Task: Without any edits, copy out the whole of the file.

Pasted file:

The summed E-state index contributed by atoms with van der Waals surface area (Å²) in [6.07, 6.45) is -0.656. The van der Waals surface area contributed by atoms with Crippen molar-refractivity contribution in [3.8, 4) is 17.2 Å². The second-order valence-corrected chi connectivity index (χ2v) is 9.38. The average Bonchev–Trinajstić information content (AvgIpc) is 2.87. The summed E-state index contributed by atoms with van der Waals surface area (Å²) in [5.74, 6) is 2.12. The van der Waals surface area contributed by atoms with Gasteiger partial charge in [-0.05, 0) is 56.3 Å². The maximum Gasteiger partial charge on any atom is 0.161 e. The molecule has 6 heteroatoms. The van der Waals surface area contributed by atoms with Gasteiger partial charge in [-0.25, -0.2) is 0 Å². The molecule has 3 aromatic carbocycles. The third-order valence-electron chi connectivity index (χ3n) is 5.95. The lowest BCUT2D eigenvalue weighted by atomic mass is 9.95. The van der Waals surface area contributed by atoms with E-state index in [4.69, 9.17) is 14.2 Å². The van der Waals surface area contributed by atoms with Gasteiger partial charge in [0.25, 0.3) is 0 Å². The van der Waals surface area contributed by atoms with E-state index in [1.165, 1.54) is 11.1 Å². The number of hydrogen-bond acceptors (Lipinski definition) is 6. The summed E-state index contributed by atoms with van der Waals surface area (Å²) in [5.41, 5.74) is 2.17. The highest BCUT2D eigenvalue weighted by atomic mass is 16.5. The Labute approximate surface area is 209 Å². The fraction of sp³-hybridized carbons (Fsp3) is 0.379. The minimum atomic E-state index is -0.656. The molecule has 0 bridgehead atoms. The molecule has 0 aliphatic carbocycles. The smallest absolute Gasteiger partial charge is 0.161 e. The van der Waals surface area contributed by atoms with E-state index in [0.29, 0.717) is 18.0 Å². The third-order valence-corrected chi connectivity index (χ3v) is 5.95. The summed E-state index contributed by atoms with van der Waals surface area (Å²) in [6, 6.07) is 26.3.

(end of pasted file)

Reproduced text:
The summed E-state index contributed by atoms with van der Waals surface area (Å²) in [6.07, 6.45) is -0.656. The van der Waals surface area contributed by atoms with Crippen molar-refractivity contribution in [3.8, 4) is 17.2 Å². The second-order valence-corrected chi connectivity index (χ2v) is 9.38. The average Bonchev–Trinajstić information content (AvgIpc) is 2.87. The summed E-state index contributed by atoms with van der Waals surface area (Å²) in [5.74, 6) is 2.12. The van der Waals surface area contributed by atoms with Gasteiger partial charge in [-0.05, 0) is 56.3 Å². The maximum Gasteiger partial charge on any atom is 0.161 e. The molecule has 6 heteroatoms. The van der Waals surface area contributed by atoms with Gasteiger partial charge in [-0.25, -0.2) is 0 Å². The molecule has 3 aromatic carbocycles. The third-order valence-electron chi connectivity index (χ3n) is 5.95. The lowest BCUT2D eigenvalue weighted by atomic mass is 9.95. The van der Waals surface area contributed by atoms with E-state index in [4.69, 9.17) is 14.2 Å². The van der Waals surface area contributed by atoms with Gasteiger partial charge in [0.25, 0.3) is 0 Å². The van der Waals surface area contributed by atoms with E-state index in [1.165, 1.54) is 11.1 Å². The number of hydrogen-bond acceptors (Lipinski definition) is 6. The summed E-state index contributed by atoms with van der Waals surface area (Å²) in [5.41, 5.74) is 2.17. The highest BCUT2D eigenvalue weighted by atomic mass is 16.5. The Labute approximate surface area is 209 Å². The fraction of sp³-hybridized carbons (Fsp3) is 0.379. The minimum atomic E-state index is -0.656. The molecule has 0 bridgehead atoms. The molecule has 0 aliphatic carbocycles. The smallest absolute Gasteiger partial charge is 0.161 e. The van der Waals surface area contributed by atoms with E-state index in [0.29, 0.717) is 18.0 Å². The third-order valence-corrected chi connectivity index (χ3v) is 5.95. The summed E-state index contributed by atoms with van der Waals surface area (Å²) in [6, 6.07) is 26.3.